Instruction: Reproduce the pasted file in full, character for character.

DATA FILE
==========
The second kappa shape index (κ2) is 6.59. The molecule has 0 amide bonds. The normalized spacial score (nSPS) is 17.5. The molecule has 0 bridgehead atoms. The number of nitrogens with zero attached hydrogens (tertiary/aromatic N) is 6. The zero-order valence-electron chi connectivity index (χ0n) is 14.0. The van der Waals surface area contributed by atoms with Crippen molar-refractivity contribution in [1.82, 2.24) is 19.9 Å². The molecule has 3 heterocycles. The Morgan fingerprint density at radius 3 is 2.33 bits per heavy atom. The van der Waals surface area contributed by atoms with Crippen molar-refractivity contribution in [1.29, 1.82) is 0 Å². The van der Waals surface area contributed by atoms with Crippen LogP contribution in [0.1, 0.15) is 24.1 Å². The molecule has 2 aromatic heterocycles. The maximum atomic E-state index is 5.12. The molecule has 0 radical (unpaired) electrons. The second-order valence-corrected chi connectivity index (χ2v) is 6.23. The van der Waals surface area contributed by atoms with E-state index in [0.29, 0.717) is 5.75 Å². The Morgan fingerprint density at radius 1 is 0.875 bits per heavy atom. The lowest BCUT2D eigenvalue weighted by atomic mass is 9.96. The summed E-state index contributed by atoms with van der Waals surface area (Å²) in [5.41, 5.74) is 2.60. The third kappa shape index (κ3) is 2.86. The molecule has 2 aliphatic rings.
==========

The second kappa shape index (κ2) is 6.59. The molecule has 0 amide bonds. The normalized spacial score (nSPS) is 17.5. The molecule has 0 bridgehead atoms. The number of nitrogens with zero attached hydrogens (tertiary/aromatic N) is 6. The zero-order valence-electron chi connectivity index (χ0n) is 14.0. The van der Waals surface area contributed by atoms with Crippen molar-refractivity contribution in [1.82, 2.24) is 19.9 Å². The molecule has 3 heterocycles. The Morgan fingerprint density at radius 3 is 2.33 bits per heavy atom. The van der Waals surface area contributed by atoms with Crippen molar-refractivity contribution in [1.29, 1.82) is 0 Å². The van der Waals surface area contributed by atoms with Crippen LogP contribution in [0.1, 0.15) is 24.1 Å². The molecule has 2 aromatic heterocycles. The maximum atomic E-state index is 5.12. The molecule has 0 radical (unpaired) electrons. The second-order valence-corrected chi connectivity index (χ2v) is 6.23. The van der Waals surface area contributed by atoms with E-state index in [0.29, 0.717) is 5.75 Å². The Morgan fingerprint density at radius 1 is 0.875 bits per heavy atom. The lowest BCUT2D eigenvalue weighted by atomic mass is 9.96. The summed E-state index contributed by atoms with van der Waals surface area (Å²) in [5.41, 5.74) is 2.60. The third kappa shape index (κ3) is 2.86. The molecule has 2 aliphatic rings.